If you aren’t able to take the citizenship test required at your naturalization interview because of a medically diagnosed impairment or disability, you can let U.S. Citizenship and Immigration Services (USCIS) know ahead of your interview with Form N-648. This article explains what Form N-648 is, how USCIS uses it, and who’s eligible for the waiver. It also covers how to fill out the form and what happens if USCIS denies your application.
Written by Jonathan Petts.
Updated July 11, 2022
What Is Form N-648 Used For?
Form N-648, Medical Certification for Disability Exceptions, is a waiver for certain applicants undergoing the citizenship interview through the U.S. naturalization process. Usually, applicants must prove they can read, write, and speak the English language. They also need to pass a U.S. history and U.S. civics test. This form allows people with diagnosed medical conditions to be exempt from these English and civics requirements. Applicants may receive reasonable accommodations, such as interviewing in their native language or not having to answer specific questions.
Who Is Eligible for a Disability Waiver?
Only those with a physical or developmental disability are eligible. This disability must be verified by a medical professional, must harm the applicant’s ability to complete the naturalization interview, and must last at least 12 months. Illegal use of drugs cannot have caused the disability. Ilicit drug use can result in deportation.
Who Can Fill Out Form N-648?
Only doctors can complete Form N-648. This includes medical doctors with an M.D., doctors of osteopathy with a D.O., and licensed clinical psychologists. The medical professional must must be licensed in the United States or U.S. territories, such as Puerto Rico, and must have performed an examination of the applicant.
Staff members can help fill out the form. However, the completed form must be signed by the medical professional.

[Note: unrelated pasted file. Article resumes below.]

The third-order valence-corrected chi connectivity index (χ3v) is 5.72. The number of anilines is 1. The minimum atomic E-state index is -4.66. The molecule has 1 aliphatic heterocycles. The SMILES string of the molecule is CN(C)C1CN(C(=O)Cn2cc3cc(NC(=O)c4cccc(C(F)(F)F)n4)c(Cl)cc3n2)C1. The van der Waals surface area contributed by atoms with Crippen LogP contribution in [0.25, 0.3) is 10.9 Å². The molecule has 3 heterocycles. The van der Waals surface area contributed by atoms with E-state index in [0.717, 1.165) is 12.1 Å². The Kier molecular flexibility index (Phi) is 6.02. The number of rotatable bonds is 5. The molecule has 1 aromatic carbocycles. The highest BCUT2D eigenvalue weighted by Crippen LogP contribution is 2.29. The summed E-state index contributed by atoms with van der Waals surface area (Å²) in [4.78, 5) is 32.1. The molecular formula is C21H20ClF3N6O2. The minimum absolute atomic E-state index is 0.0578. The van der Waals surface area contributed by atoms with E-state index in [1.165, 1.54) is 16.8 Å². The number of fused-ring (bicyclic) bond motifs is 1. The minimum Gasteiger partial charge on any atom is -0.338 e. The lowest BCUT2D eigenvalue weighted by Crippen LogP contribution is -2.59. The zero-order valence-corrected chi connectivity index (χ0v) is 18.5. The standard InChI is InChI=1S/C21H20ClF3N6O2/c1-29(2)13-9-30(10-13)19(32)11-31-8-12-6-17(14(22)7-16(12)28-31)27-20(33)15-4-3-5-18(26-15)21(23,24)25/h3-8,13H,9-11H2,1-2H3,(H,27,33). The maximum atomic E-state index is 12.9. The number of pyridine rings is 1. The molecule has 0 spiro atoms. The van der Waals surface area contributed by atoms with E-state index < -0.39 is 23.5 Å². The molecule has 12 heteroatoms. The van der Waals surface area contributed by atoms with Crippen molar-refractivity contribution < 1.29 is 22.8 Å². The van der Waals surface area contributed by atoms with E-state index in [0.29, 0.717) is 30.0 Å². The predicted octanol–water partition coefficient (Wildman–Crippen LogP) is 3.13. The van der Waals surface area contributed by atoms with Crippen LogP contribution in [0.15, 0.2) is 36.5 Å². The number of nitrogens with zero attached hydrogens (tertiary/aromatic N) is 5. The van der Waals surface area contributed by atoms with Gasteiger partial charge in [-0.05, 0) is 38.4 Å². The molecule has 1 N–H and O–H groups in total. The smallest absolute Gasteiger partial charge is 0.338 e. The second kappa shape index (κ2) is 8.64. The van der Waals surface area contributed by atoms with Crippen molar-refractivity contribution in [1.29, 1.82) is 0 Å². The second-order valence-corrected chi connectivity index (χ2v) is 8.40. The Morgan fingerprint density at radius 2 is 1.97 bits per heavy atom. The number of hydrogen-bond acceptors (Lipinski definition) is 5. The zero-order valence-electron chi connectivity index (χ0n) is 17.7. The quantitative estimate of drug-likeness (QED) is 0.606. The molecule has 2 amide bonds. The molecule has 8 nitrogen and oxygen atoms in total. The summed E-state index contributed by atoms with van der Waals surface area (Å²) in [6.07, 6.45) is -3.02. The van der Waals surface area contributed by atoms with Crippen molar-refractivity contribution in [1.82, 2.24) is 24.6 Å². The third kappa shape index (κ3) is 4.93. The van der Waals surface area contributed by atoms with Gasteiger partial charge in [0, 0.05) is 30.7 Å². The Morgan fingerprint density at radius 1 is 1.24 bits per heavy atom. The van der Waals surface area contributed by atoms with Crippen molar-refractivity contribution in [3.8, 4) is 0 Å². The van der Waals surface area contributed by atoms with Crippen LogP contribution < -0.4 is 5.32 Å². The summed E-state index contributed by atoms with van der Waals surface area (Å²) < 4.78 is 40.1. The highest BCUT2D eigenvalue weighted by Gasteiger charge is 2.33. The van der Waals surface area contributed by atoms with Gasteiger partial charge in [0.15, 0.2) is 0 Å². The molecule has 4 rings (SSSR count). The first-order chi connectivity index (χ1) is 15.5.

How To Fill Out Form N-648
Form N-648 has six parts. Part 1 is information about the applicant, including their name, address, A-Number or Social Security number, and other information. Part 2 is information about the examining medical professional, including their name, address, and licensing information. Part 3 is where the doctor will attest to the applicant’s disability and explain the clinical diagnosis in everyday terms.
They need to describe the origin of the medical disability or mental impairment. They also need to detail the specific symptoms that prevent the applicant from completing the naturalization interview. Finally, the doctor should conclude how the symptoms stop the applicant from learning English, civics, or both, using clear and definitive language certifying that the applicant cannot complete the exams. Their job is to prove you meet the eligibility requirements for a waiver.
The doctor must complete the form by typing or writing in black ink. You should submit Form N-648 alongside Form N-400: Application for Naturalization. Otherwise, USCIS may reject Form N-648 as a late submission.
Information About Disability and/or Impairments
There are 23 questions in Part 3 of Form N-648. Here is a sample of some of the questions in this section:
Question 1: The doctor should state the clinical diagnosis of the applicant with the relevant DSM and/or ICD codes.
Question 2: The doctor should provide a basic description of the disability, keeping in mind that the people who read USCIS forms are not medical professionals.